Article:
The shift to a health care system that rewards value over volume is fundamentally transforming the patient care landscape. It has prompted hospitals and health systems to rethink and redesign how they deliver care to the communities they serve, identifying ways to maximize their resources and expand capabilities to ensure the patient experience is the best it can be. 

Health care’s ongoing metamorphosis has also attracted new entrants to the field.  These include well known corporate behemoths who have little or no track record in the health care space, are equipped with nearly unlimited capital to disrupt the marketplace but ultimately will not be offering services or improving care to those with limited means or who are uninsured.  

In response to this and other trends in the health care field, an increasing number of hospitals and health systems are merging and entering new relationships designed to enhance their strength and ability to continue to deliver high quality care to patients. 
 
This realignment among hospitals and health systems will offer key benefits including: 

  1. Building sustainable, coordinated networks of care with the scale and scope that will allow them to innovate in ways that will further benefit patients and communities.
  2. Enabling hospitals and health systems to compete more equally with highly-capitalized corporate giants that often lack roots in, or obligations to, the communities they propose to serve.
  3. Advancing efforts to improve quality and access through innovation and strategy that can reduce costs and enhance convenience for the entire community due to strategic realignment.

 

Hospitals and health systems remain the primary source of trusted, reliable, quality care for a majority of Americans. Hospital mergers and other facets of realignment are driven by the need to position the field competitively for the future and enable the continuation of the vital role they play in people’s lives.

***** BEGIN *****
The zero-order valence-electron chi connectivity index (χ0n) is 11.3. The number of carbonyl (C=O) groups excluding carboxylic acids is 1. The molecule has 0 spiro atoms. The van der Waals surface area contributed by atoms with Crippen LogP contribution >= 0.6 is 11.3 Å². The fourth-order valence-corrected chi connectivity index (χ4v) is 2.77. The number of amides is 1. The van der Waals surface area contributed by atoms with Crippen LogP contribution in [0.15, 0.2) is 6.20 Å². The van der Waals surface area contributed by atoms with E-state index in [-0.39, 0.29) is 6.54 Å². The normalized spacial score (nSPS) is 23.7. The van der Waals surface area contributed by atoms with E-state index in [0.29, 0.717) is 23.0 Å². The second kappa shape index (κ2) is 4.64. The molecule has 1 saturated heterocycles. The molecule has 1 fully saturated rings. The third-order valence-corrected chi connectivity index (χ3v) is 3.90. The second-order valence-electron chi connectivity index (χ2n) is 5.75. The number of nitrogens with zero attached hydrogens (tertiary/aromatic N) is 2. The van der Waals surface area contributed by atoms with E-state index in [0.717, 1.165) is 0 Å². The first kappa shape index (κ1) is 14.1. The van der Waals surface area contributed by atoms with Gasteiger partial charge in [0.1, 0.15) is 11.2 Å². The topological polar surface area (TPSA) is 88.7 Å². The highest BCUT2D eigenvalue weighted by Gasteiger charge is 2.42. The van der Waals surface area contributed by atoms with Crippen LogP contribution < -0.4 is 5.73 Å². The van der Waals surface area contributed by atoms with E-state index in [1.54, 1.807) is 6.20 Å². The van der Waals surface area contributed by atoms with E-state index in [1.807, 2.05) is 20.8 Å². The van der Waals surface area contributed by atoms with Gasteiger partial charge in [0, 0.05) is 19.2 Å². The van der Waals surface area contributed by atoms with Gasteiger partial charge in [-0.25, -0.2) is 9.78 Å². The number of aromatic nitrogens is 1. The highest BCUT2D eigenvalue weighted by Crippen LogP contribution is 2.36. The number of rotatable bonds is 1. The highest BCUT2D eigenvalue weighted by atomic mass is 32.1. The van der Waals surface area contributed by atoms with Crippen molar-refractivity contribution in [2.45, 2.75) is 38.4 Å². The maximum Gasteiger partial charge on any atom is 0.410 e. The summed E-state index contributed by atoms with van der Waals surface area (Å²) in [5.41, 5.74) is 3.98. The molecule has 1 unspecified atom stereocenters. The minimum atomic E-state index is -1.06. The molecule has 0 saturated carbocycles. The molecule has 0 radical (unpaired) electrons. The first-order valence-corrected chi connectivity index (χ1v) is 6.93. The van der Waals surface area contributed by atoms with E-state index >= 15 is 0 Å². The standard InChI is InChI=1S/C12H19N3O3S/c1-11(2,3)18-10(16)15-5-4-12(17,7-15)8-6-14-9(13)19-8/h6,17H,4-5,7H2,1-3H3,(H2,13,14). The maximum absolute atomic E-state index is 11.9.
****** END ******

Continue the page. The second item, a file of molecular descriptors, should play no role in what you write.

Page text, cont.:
The suggestion that consolidation and related business decisions amount to no more than boosting revenue misses the mark, a point the AHA stressed in its statement today to the U.S. House Committee on the Judiciary Subcommittee on Antirust, Commercial and Administrative Law. That’s because many studies of health care costs do not provide data on the primary drivers of those costs: the largest health insurers in virtually every market. 

Many studies also fail to account for widespread consolidation in the health insurance market, a trend that continues to spawn growth in premiums. Currently, the rise in health insurance premium prices is more than double that of the price growth for hospital care services – 4.5 percent compared to 1.8 percent from 2017 to 2018. Prescription drug prices grew 4.1 percent during the same period. A Health Affairs study confirmed these findings, concluding that “insurer monopoly is the most important predictor of premium levels and growth rates.”

The real story is that hospital and health system transactions are responding to the rapidly changing health care landscape by coming together to drive high-value and high-performing health care. A 2017 analysis from Charles River Associates found that mergers can facilitate the savings, innovation and quality improvement essential to transforming health care delivery. Significantly, the data also showed that mergers do not lead to a spike in revenue as some skeptics claims.

The realignment in the hospital field also is fueled by the need to be competitive in a rapidly changing environment. Marketplace titans such as Amazon, Apple, Walmart and Google have made it clear they intend to expand their reach in the lives of consumers to include health care. They aim to fundamentally disrupt how, where and to whom health care is delivered. 

How this will ultimately sort out remains to be seen. However, no one disputes that
health care is changing, and hospitals and health systems are committed to transforming to meet the evolving needs of all their patients and communities. Mergers are one logical way to support that transformation and reap its promise of greater convenience, quality, access and innovation.

 

Melinda Hatton is AHA’s General Counsel.

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